Park sisters look to Valley's future

For the past 125 years, the Park family has been synonymous with Douglas County.

You need look no further than a recent issue of The Record-Courier.

A "Remember When" item from March 30, 1906, touts David Park's work on the west side of the Carson Valley to utilize stream flow to generate electricity.

Fast forward 100 years.

On Page B3 in the People section of the March 29 issue of the R-C, there is an item about Antelope Elementary School sixth grader Tori Park winning the Mono County spelling bee. Her brother Jacob took third place.

It's easy to imagine that great-great grandfather Park would be pleased.

Sisters Kay Park Seeliger and Jeanne Park Blach are in the midst of implementing a strategic plan for the sprawling Park Cattle Co. that includes a 4,900-acre ranch in Carson Valley, a golf course at Lake Tahoe, and extensive land holdings in the Stateline area.

The sisters refer to Park Cattle Co. as a diversified real estate company.

"Ranching and cattle are very near and dear to our hearts," Blach said. "We're not letting go of it."

The evolution of the family-owned business has had its problems.

Brother Bruce Park has filed a lawsuit against the Park Cattle Co., seeking dissolution. He claims his sisters forced him out as chairman of the board and won't pay him a fair price for his share of stock in the privately held company.

The case is before District Judge Dave Gamble who advised the family to settle out of court.

The company is also being sued by Wimar Tahoe Corp. which claims the company is attempting to force the casino off its Stateline property.

Blach and Seeliger say the rift with their brother is painful.

"We were surprised, saddened and disappointed," Blach said.

Bruce Park resigned from the board and was replaced by his son David. The other board members are Seeliger and Blach and their cousins Margo Lordeaux Kelly and Wally Lourdeaux.

On the positive side, Seeliger said the litigation has united the majority of the company's 38 stockholders.

The sisters said the majority of stockholders were adamant that the company not be dissolved.

"Through the litigation, we've sharpened our focus. It's caused the majority shareholders to unite," Seeliger said.

"We're more involved than ever," Blach said.

Bruce Park declined to comment.

Despite the legal wrangling, Blach and Seeliger believe their father, Brooks Park, would approve of the direction of the company.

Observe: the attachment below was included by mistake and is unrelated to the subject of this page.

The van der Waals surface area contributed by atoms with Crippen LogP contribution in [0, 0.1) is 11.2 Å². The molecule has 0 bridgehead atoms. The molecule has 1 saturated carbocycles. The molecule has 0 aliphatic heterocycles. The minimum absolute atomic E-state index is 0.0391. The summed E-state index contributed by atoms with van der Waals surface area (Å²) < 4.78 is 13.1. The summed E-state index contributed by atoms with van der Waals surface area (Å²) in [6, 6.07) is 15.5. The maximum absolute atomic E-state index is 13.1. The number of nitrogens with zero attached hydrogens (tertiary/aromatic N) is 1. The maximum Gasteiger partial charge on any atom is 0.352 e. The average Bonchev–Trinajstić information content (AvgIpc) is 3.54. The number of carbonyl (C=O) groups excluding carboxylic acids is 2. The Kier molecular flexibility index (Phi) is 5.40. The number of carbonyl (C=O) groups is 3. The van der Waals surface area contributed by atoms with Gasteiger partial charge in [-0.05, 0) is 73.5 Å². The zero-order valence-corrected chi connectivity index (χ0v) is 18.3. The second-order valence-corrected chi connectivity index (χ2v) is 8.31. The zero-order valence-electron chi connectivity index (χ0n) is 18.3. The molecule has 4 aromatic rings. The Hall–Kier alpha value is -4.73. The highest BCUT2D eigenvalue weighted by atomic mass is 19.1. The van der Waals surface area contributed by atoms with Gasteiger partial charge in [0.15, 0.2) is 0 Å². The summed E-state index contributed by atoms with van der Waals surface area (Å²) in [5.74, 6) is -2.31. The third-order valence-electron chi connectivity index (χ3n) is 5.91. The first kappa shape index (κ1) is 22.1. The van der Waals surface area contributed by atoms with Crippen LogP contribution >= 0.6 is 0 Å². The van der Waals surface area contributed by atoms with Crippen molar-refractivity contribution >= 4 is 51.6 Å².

"I think he'd be very excited we're growing this company," said Blach. "He wouldn't want it to stay the same. He was a visionary. This is a very exciting time, The company has grown tremendously."

Recently Frank Bishop was hired as chief operating officer with responsibility for day-to-day operation of the ranch.

The Park Cattle Co. is searching for a full-time chief executive officer to relieve part-time president Robert Armstrong who has been filling in since the company regrouped.

Seeliger and Blach said Park Cattle Co. hopes to raise its profile in the community and be more active in county affairs.

They declined to say the value of the company or its holdings, but Park Cattle Co. has always been one of Douglas County's largest landowners.

According to the Douglas County Assessor's Office, Park Cattle Co. property is No. 2 in the county's top 10 assessed valuations at $51.5 million.

"Our vision is to continue to grow and develop to our highest potential for generation after generation, to be committed to the community and to improve the quality of life," Blach said.

On March 23, the board approved a strategic plan that includes what Seeliger called "a real deep assessment" of the entire company and a master plan for all the land holdings and financial plans for the next five year.

"It's a real turning point," Blach said. "We're very proud of it. We did a lot of economic feasibility studies what is good for the shareholders. Now it all comes together.

The sisters reiterated the board's stand that the company won't be sold or dissolved.

"We know the things we want to do are not to be done in a day," Blach said. "We learned that work ethic from our parents, to do what we believe truly is right."


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